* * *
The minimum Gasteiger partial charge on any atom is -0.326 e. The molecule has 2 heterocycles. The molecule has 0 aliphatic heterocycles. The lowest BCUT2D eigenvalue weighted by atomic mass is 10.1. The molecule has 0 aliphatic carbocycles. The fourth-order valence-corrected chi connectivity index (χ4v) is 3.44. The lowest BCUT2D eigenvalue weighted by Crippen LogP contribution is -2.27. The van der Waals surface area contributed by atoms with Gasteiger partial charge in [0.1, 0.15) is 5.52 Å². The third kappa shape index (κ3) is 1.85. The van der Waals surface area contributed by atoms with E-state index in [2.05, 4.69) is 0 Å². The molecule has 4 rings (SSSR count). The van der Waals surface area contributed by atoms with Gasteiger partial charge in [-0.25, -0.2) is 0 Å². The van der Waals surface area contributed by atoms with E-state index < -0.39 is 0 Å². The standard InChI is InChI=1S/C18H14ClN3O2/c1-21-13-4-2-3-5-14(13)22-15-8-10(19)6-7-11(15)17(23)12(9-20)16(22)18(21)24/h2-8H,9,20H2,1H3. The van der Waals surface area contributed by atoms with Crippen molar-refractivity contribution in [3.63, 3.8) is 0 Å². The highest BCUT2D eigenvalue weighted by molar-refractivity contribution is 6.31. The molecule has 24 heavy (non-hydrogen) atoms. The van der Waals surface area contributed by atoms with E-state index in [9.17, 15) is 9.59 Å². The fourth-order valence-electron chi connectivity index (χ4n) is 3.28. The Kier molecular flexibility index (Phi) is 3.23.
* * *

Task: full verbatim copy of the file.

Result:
The minimum Gasteiger partial charge on any atom is -0.326 e. The molecule has 2 heterocycles. The molecule has 0 aliphatic heterocycles. The lowest BCUT2D eigenvalue weighted by atomic mass is 10.1. The molecule has 0 aliphatic carbocycles. The fourth-order valence-corrected chi connectivity index (χ4v) is 3.44. The lowest BCUT2D eigenvalue weighted by Crippen LogP contribution is -2.27. The van der Waals surface area contributed by atoms with Gasteiger partial charge in [0.1, 0.15) is 5.52 Å². The third kappa shape index (κ3) is 1.85. The van der Waals surface area contributed by atoms with E-state index in [2.05, 4.69) is 0 Å². The molecule has 4 rings (SSSR count). The van der Waals surface area contributed by atoms with Gasteiger partial charge in [-0.25, -0.2) is 0 Å². The van der Waals surface area contributed by atoms with E-state index < -0.39 is 0 Å². The standard InChI is InChI=1S/C18H14ClN3O2/c1-21-13-4-2-3-5-14(13)22-15-8-10(19)6-7-11(15)17(23)12(9-20)16(22)18(21)24/h2-8H,9,20H2,1H3. The van der Waals surface area contributed by atoms with Crippen molar-refractivity contribution in [3.63, 3.8) is 0 Å². The highest BCUT2D eigenvalue weighted by molar-refractivity contribution is 6.31. The molecule has 24 heavy (non-hydrogen) atoms. The van der Waals surface area contributed by atoms with E-state index in [9.17, 15) is 9.59 Å². The fourth-order valence-electron chi connectivity index (χ4n) is 3.28. The Kier molecular flexibility index (Phi) is 3.23.